Once again, the coronavirus has thrown holiday plans into disarray. The CDC is warning of a wave of cases driven by Omicron by January, much as the UK is already experiencing right now. Globally, people are suffering from anxiety and depression. In the US, we’re mourning the deaths of over 800,000 Americans.
In some ways, it feels a lot like last December. But it’s important to remind ourselves that so much has changed since then.
In December 2020, most people were defenseless against COVID. The FDA had just issued emergency use authorization for the Pfizer/BioNTech vaccine—the first to become available in the US. Since then, the country has authorized two more highly effective vaccines, and more are still in development. Over 60% of the country is now fully vaccinated—a solid proportion, though not quite enough. Effective medications, antibody treatments, diagnostic tests, and booster shots are now all available. We are well equipped with excellent tools for beating the pandemic. The most important thing to do now is to use them—and use them well.
The vaccines are tremendously protective against severe disease and death from COVID, and it appears that a booster dose can bolster our defenses against Omicron. But vaccines can only help if they get into people’s arms. Unfortunately, vaccine hesitancy remains a formidable obstacle in rich and poor countries alike. As Olga Khazan reported recently in the Atlantic, vaccine hesitancy stems from mistrust—of leaders, governments, health officials, and institutions—which we can begin to overcome by providing more funding to public health. Researchers have found that giving people ready access to vaccines and high-quality information about them makes a big difference in overcoming hesitancy.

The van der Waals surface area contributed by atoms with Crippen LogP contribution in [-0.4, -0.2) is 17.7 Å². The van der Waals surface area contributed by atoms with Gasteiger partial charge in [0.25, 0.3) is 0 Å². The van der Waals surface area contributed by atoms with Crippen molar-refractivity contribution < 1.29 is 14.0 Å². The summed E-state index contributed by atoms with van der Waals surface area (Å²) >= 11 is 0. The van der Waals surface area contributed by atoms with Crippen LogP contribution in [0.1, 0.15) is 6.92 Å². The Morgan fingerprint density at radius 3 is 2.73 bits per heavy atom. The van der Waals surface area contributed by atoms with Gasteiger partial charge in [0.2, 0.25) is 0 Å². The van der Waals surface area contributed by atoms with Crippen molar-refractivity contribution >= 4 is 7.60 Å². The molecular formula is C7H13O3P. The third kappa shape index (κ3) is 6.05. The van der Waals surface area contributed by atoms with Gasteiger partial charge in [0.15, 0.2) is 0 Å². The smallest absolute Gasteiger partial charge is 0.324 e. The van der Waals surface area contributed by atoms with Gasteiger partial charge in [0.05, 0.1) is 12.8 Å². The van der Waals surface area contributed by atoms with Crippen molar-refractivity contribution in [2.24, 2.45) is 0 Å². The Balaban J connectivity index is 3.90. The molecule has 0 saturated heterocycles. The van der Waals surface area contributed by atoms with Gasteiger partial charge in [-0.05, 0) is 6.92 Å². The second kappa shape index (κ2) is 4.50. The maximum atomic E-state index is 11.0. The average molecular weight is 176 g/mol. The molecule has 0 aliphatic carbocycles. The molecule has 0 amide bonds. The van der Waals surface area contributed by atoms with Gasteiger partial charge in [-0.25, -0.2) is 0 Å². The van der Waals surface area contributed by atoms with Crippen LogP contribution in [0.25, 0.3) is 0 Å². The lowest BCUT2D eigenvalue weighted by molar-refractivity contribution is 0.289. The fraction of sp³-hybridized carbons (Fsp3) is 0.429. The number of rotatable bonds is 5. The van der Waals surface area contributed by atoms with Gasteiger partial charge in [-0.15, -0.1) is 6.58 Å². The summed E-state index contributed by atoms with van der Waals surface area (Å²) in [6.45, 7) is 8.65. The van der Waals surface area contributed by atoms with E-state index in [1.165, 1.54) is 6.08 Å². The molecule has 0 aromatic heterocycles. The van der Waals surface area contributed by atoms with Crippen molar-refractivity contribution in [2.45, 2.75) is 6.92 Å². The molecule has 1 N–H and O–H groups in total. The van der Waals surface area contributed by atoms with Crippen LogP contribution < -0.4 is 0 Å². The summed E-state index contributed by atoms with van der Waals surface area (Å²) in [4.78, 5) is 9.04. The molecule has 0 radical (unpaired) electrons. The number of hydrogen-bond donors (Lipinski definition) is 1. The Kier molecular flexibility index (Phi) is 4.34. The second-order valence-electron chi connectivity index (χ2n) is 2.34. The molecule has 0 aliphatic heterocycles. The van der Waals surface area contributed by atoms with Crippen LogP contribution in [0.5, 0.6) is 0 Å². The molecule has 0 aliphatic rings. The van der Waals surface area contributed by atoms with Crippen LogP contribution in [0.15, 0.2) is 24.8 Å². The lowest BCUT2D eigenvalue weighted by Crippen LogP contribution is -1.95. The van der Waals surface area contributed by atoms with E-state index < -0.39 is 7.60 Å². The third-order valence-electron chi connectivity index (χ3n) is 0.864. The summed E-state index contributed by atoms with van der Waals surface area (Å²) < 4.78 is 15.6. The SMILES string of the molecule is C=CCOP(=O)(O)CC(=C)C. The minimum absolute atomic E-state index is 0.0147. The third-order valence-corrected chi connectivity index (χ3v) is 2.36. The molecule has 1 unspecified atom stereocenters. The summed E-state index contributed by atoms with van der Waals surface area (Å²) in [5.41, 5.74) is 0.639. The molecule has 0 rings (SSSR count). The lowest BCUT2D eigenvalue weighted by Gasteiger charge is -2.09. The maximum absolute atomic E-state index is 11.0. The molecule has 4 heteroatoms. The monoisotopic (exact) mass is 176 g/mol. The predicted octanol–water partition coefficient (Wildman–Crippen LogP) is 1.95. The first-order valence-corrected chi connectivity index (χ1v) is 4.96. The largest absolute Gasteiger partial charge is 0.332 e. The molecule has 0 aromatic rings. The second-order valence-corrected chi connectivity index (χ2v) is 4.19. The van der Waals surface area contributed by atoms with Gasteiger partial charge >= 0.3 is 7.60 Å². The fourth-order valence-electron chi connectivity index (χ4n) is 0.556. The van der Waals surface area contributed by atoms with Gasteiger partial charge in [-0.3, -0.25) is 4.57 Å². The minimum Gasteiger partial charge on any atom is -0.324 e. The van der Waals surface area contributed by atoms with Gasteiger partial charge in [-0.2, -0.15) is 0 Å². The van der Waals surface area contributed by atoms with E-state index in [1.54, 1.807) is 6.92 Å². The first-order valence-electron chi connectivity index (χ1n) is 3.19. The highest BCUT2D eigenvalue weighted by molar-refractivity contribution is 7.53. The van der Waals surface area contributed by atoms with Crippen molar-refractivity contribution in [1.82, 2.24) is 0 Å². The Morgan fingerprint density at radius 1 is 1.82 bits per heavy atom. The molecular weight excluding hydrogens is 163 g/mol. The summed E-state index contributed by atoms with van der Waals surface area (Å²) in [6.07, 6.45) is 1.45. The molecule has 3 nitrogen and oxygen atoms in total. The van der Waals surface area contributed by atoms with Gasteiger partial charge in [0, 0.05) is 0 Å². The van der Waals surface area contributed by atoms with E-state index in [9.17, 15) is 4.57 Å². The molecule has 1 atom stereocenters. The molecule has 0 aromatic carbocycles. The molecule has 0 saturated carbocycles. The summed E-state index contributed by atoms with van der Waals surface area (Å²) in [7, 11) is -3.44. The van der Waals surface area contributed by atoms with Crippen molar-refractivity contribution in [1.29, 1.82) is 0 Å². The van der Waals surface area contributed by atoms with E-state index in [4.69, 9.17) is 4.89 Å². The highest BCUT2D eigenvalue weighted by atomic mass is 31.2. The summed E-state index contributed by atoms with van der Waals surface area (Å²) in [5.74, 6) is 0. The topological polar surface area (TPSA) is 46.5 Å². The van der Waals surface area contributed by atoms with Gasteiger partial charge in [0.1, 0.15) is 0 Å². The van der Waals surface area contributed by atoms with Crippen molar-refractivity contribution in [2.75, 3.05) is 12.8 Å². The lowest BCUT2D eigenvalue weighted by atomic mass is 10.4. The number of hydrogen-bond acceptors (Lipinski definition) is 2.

Vaccine inequity is another hurdle. People in developing countries who want vaccines are often unable to get them because doses have been unevenly distributed around the world—most often, sadly, to the highest bidders. If we are serious about ending the pandemic, the onus is on governments of wealthy nations to share more doses and on vaccine-makers to make their shots more accessible by lifting their patents so developing nations can manufacture their own doses. Vaccine-makers’ argument that the technology is too advanced for those nations to reproduce has been refuted, and there is simply no time to wait for these companies to manufacture and distribute enough doses for everyone on the planet. Widespread global vaccination is the only way to prevent the next omicron from popping up because new variants will continue to emerge as long as the virus can circulate.